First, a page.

It is therefore an important feature of this invention to provide a mixture of beams of both positive and negative electric charge associated in such a way as to form an essentially electrically neutral pulse before geometric compression and duration compression have become strong enough for space charge density to produce forces which can interfere with the size of the ultimate focal spot of the final neutral beam at the target-pellet.
In the embodiment described above, this mixing of beams of opposite charge after acceleration and focal directing is accomplished by combining interleaving hollow conical beams of positive and negative charge starting near the beam sources and continuing to the target. Alternative embodiments are described hereinbelow in which a radial or rectangular array of focused ion beams are interleaved so that the thickness of any single space charge volume of one sign is small at the time and position immediately after acceleration, so that the neutralization produced by mixing the beams takes place as near the origin of the beam as possible. Thus, any space charge forces which may exist are kept to a minimum and allowed a minimum duration at which to produce any blurring action on the final ion focal volume. An example of the design details of a preferred embodiment of this invention can be calculated as follows:
Assume a deuterium-tritium pellet of 0.1 mm radius consisting of a half and half frozen deuterium-tritium mixture. The density of this pellet will be about 0.25 gm per cubic-centimeter. Since the average gram atomic weight of this mixture is 2.5 gm each cubic-centimeter contains 0.1 gram-mol. Applying Avogadro's number we have 0.1×6.022×1023 =6.022×1022 atoms per cubic centimeter for the pellet material. Thus we have 6.022×1022 ×volume--number of atoms requiring energy to bring them to reaction temperature. The volume of a pellet of 0.1 mm radius is given by 4/3πr3 =4π/3×(0.01)3 cc=4.189×10-6 cc. Thus we have 6.022×1022 ×4.108×10-6 =2.322×1017 atoms to bring to ignition temperature of 108 K. It is convenient to deal with this in terms of electron volts average energy per particle.
A mass of gas in which the atoms have one electron volt per particle has a temperature of 11,600 K. as shown by dividing the ergs per electron volt (1.6022×10-12) by the Boltzmann Constant in ergs per degree (1.38066×10-16). 1.6022×10-12 ÷1.38066×10-16 =11,604 K. Thus 108 K. corresponds to an average energy per atom of 108 ÷11,604=8618 electron volts per atom. The ionization energy and molecular binding energy are so small compared to this value as to be negligable for this calculation. Thus, if we calculated the product of the number of atoms in the pellet by the electron volts average energy per particle by the number of Joules per electron volt we will have the basic number of Joules required to heat the target to 108 K.
Thus, 2.522×1017 ×8618×1.6022×10-19 =348 Joules (Required ignition energy.) This energy is supplied by a pulse of 50,000 electron volt deuterons lasting about 10-9 seconds. Since 8618 electron volts of energy must remain in each bombarding deuteron as it joins in the fusion mass, only 50,000-8618=41,382 electron volts per bombarding particle are left to heat the original pellet mass. Thus, 41,382×I×10-9 =348 Joules. The required current I of one nanosecond duration is thus, ##EQU7## and each of the six bombarding ion sources must therefore produce a minimum of 1.4×106 amperes for one nanosecond at the target. Since a pulse duration compression ratio of 1000 is used, each ion source must produce 1.4×103 amperes for one microsecond before time of flight pulse duration compression. At an ion density of one ampere per sq. centimeter (a factor of 20 and more below sources reported in the literature) 1400 sq. centimeters of ion source area will be required at each ion source. A 60 cm radius circular area having 11,300 sq. centimeters is geometrically available. Thus, 11,300/1400=8 and only one eighth of the available area is required leaving 7/8 for electron source and focusing and shielding. Any inefficiencies of focusing or other practical deviations from ideal design can thus be overcome by increasing the ion source area or the ion current density or the length of the starting pulse and the pulse duration compression ratio.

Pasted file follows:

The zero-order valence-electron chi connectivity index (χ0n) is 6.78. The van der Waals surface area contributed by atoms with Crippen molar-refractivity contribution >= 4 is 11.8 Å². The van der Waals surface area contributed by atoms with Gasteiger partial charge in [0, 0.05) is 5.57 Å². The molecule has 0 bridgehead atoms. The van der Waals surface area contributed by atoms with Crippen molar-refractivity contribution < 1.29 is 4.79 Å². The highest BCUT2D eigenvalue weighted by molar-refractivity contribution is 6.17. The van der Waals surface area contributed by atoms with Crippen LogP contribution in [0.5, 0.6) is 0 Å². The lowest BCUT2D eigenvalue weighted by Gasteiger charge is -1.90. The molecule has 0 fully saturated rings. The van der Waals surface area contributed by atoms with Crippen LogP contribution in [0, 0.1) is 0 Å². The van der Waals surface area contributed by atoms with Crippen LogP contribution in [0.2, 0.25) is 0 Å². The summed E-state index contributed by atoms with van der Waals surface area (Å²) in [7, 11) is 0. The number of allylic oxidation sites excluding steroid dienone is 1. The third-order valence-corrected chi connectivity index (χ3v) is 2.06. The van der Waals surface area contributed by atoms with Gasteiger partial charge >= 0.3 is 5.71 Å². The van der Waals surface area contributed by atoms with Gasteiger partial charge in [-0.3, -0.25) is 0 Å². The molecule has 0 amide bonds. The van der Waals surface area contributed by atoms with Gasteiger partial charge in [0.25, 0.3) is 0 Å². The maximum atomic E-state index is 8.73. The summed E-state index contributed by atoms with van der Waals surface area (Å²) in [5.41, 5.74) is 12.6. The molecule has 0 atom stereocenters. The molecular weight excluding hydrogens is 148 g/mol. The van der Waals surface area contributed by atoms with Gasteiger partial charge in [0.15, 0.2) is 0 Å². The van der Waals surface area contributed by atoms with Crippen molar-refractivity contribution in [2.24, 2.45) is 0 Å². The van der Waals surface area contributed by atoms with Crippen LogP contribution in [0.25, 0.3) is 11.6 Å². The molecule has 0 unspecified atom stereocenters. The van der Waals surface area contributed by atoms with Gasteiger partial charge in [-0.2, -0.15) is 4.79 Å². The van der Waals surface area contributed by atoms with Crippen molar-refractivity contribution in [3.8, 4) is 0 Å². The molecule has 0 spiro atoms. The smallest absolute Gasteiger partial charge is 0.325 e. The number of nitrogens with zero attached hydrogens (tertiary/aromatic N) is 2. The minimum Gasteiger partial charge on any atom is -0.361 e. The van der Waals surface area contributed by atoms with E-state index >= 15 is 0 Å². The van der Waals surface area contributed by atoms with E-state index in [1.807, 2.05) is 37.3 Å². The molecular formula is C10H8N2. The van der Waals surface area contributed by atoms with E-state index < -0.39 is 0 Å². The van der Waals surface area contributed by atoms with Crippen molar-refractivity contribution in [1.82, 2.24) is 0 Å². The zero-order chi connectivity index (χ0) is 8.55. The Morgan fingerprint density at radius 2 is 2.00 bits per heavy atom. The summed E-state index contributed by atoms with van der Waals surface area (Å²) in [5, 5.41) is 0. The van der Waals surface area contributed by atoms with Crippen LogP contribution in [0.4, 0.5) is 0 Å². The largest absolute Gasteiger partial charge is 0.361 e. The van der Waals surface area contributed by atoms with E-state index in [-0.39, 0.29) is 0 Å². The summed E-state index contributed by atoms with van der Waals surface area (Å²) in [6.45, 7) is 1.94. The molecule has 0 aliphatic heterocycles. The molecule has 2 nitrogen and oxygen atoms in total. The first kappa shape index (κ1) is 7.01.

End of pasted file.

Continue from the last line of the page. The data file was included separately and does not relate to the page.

The energy released from the simple D+T reaction is D+T→He4 +n1 +17.6 Mev. Thus a completely fusion burned pellet containing 2.522×1017 atoms will be given by 1/2×2.522×1017 ×17.6×106 ×1.6×10-19 =3.68×105 Joules. Dividing this energy release by the ignition energy of 348 Joules (3.68×105 ÷348=1059) gives a three order of magnitude energy conversion efficiency. Thus we have more than two orders of magnitude to distribute among inefficiencies of focusing, compression, expansion, and other possible losses, and still have a useful energy release.